Школа Чаянова: между прошлым и будущим: сборник материалов Международной научной конференции Чаяновского исследовательского центра, 22–23 октября 2020 г.
This article analyzes grass-root politics in the Russian Civil War, challenging the traditional assumption that the Bolsheviks with their program of radical revolutionary change enjoyed greater popularity than their White adversaries. On the example of the Northern region, it demonstrates that the local «counter-revolutionary» government commanded considerable sympathies of the provincial population. This popularity was based on the government's ability to supply the population of this non-agricultural province with imported grain, to provide military protection and arms for self-defense. Ultimately, the article strives to explain the outcome of the Civil War not by conflicting ideologies and policies, but by practical circumstances and local factors that on a grass-root level conditioned changing political loyalties.
Рецензия на книги Sarah Badcock. Politics and the People in Revolutionary Russia: A Provincial History (Cambridge: Cambridge University Press, 2007) и Aaron B. Retish. Russia’s Peasants in Revolution and Civil War: Citizenship, Identity, and the Creation of the Soviet State, 1914-1922 (Cambridge: Cambridge University Press, 2008)
This chapter discusses peasant political attitudes during the Russian Revolution and Civil War on the example of their interaction with zemstvos. Focusing on the zemstvo self-government in Arkhangel’sk province in the Russian North between 1917 and early 1920, it tells two interconnected stories: an institutional story of the Northern zemstvo during the Revolution and Civil War and a story of effective peasant collaboration with changing political regimes. I argue that peasants did support different forms of local government if these served the needs of the village and mediated between rural communes and the state. The example of zemstvo self-government in the Russian North highlights the importance of particular local conditions for shaping political and administrative structures of the Civil-War era. An examination of zemstvo activities in the Northern countryside also reveals that during the Civil War when political authority was increasingly fragmented, northern peasants did not seek to break ties with the state. Instead, they tried to engage the state power that was currently controlling their territory.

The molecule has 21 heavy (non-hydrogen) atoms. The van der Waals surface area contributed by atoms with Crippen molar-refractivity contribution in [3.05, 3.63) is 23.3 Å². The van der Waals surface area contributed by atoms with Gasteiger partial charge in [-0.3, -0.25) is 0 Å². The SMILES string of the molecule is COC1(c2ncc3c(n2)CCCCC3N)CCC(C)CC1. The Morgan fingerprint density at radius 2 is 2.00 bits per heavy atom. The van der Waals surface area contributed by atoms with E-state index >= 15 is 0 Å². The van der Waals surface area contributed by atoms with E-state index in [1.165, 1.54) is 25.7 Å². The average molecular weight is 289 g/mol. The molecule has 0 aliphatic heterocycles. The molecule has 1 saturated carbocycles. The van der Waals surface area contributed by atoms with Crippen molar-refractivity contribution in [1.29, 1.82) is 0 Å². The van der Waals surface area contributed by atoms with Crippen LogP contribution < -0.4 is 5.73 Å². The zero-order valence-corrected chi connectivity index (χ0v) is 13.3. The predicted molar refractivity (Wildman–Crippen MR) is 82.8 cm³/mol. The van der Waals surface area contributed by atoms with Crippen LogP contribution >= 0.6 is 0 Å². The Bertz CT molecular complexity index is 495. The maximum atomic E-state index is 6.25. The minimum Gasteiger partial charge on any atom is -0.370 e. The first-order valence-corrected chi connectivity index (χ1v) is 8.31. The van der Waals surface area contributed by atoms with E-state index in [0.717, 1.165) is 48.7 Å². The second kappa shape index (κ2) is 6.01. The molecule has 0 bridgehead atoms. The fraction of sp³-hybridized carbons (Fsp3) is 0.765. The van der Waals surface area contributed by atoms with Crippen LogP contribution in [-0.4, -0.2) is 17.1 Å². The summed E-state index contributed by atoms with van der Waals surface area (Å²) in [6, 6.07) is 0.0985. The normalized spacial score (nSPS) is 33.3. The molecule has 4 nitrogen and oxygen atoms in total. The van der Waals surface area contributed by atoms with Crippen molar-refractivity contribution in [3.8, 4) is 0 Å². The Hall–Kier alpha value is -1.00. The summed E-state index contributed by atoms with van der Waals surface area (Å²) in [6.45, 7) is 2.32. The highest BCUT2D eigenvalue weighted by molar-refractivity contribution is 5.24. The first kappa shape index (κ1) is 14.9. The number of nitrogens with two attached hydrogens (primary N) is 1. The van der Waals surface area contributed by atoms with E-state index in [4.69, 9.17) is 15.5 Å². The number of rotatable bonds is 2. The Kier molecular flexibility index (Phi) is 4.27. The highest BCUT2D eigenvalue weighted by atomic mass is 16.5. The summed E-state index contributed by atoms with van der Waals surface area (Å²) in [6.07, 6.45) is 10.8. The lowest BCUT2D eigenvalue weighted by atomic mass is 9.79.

A theoretical contribution to the economics and statistics of prominent scientists is described: A. Fayol, one of the founders of industrial management, academician, one of the CEMI RAS' founders N.P. Fedorenko, Nobel Prize winner 1993 R.W. Vogel, the greatest economist of the Middle Ages, the scholastician Thomas Aquinas, a prominent peasant scholar and predecessor of Chayanov - A.F. Fortunatov.
The theoretical contribution to the economics and statistics of prominent Russian pre-revolutionary scientists was resurrected and described: A.V. Chayanov, a theorist of zoning A.N. Chelintsev, statisticians N.S. Chetverikoff and A.A. Chuprow, who worked with E.E. Slutsky and N.D. Kondratieff, then striking public figure and educator A.I. Chuprow, at last professor at Moscow State University and the adept of V.K. Dmitrieff' ideas - N.N. Shaposhnikoff. Their intellectual biographies with previously unknown details are given as well.
Several approaches to the concept of fatherhood present in Western sociological tradition are analyzed and compared: biological determinism, social constructivism and biosocial theory. The problematics of fatherhood and men’s parental practices is marginalized in modern Russian social research devoted to family and this fact makes the traditional inequality in family relations, when the father’s role is considered secondary compared to that of mother, even stronger. However, in Western critical men’s studies several stages can be outlined: the development of “sex roles” paradigm (biological determinism), the emergence of the hegemonic masculinity concept, inter-disciplinary stage (biosocial theory). According to the approach of biological determinism, the role of a father is that of the patriarch, he continues the family line and serves as a model for his ascendants. Social constructivism looks into man’s functions in the family from the point of view of masculine pressure and establishing hegemony over a woman and children. Biosocial theory aims to unite the biological determinacy of fatherhood with social, cultural and personal context. It is shown that these approaches are directly connected with the level of the society development, marriage and family perceptions, the level of egality of gender order.